You Have Learned Much, Young One

Intrigued by the possibilities of Luke when paired with Cunning and want to turn it up to eleven? Time to add more Rares and Legendaries to your deck! It’s worth noting - rarity does not always equate to power level in Star Wars: Unlimited. There are some VERY strong cards at the Common and Uncommon level that will see play in every deck, and you can be quite competitive when playing on a budget. But some of the higher-rarity cards in these two aspects have an undeniable pull and talent to match, so let’s look at a version of Cunning Luke that goes all-in on the full spread of Spark of Rebellion cards.

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Threepio? Gone. Han Solo? Left to settle his debts with Jabba. Vigilant Honor Guards? On lunch break.

Their substitutes, however, are no slouches. As previously stated, Obi-Wan Kenobi is a stud even at his advanced age, so having a full complement of three Obi-Wans is essential. After that is where the fun begins.

Incorporating more Rare cards allows our Force synergy to skyrocket by bringing three copies of what is arguably the best upgrade in the game currently, Jedi Lightsaber (SOR 54), as well as flavoring to taste with It Binds All Things (SOR 75). These cards will give added protection to all your Force units - your Luke Leader unit, as well as Yoda, Ezra, Kanan, Obi-Wan… and, of course, Legendary unit Luke Skywalker, Jedi Knight (SOR 51).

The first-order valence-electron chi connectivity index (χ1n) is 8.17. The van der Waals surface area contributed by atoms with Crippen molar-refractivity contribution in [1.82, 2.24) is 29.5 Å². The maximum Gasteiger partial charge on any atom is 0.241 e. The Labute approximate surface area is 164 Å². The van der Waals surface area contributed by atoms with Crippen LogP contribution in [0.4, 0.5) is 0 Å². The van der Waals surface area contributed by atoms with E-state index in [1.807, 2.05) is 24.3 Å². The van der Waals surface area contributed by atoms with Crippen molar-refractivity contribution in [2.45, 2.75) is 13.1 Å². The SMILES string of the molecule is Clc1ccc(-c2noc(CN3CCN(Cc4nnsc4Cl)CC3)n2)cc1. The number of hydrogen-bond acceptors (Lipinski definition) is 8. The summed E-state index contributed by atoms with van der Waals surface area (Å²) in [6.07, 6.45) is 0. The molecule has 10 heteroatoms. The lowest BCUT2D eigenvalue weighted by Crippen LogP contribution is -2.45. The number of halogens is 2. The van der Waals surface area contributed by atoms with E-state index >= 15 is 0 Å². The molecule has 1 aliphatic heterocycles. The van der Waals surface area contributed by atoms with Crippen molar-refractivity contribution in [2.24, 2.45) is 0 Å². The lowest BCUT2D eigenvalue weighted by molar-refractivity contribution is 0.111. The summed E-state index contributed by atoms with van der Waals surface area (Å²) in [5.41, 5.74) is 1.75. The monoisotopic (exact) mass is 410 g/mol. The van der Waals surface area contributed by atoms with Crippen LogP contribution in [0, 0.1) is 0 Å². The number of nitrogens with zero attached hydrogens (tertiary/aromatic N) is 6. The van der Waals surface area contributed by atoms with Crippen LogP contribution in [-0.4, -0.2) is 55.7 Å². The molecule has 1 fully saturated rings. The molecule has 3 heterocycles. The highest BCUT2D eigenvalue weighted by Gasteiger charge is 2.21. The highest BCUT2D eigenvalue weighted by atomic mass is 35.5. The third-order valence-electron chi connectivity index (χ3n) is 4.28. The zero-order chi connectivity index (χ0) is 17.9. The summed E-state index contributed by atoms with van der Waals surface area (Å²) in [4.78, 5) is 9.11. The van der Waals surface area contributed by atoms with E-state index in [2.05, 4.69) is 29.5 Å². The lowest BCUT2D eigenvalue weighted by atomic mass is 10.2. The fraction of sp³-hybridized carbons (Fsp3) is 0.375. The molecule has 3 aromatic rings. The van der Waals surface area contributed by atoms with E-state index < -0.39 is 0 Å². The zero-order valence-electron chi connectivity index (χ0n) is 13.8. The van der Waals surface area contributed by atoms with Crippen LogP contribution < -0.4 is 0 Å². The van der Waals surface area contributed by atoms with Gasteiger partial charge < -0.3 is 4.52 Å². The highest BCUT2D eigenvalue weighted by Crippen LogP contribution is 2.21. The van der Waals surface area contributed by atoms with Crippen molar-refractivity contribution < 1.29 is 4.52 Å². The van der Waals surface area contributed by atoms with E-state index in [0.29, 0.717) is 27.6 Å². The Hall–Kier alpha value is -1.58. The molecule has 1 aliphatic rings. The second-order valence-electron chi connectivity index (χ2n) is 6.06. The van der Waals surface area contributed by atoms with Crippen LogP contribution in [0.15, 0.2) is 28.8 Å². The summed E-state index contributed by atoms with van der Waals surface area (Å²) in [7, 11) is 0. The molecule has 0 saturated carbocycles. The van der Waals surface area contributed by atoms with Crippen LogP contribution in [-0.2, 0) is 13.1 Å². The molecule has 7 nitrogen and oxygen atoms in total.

The unit version of Luke is a monster, and it has to be with a 7-resource cost attached to it. However, this Luke lives up to its price, with the ability to give a unit -6/-6 when Luke is played in a round in which one of your units has already been defeated. Combine that with a whopping Restore 3, and Luke automatically becomes Priority One for both you and your opponent when he enters the Ground arena.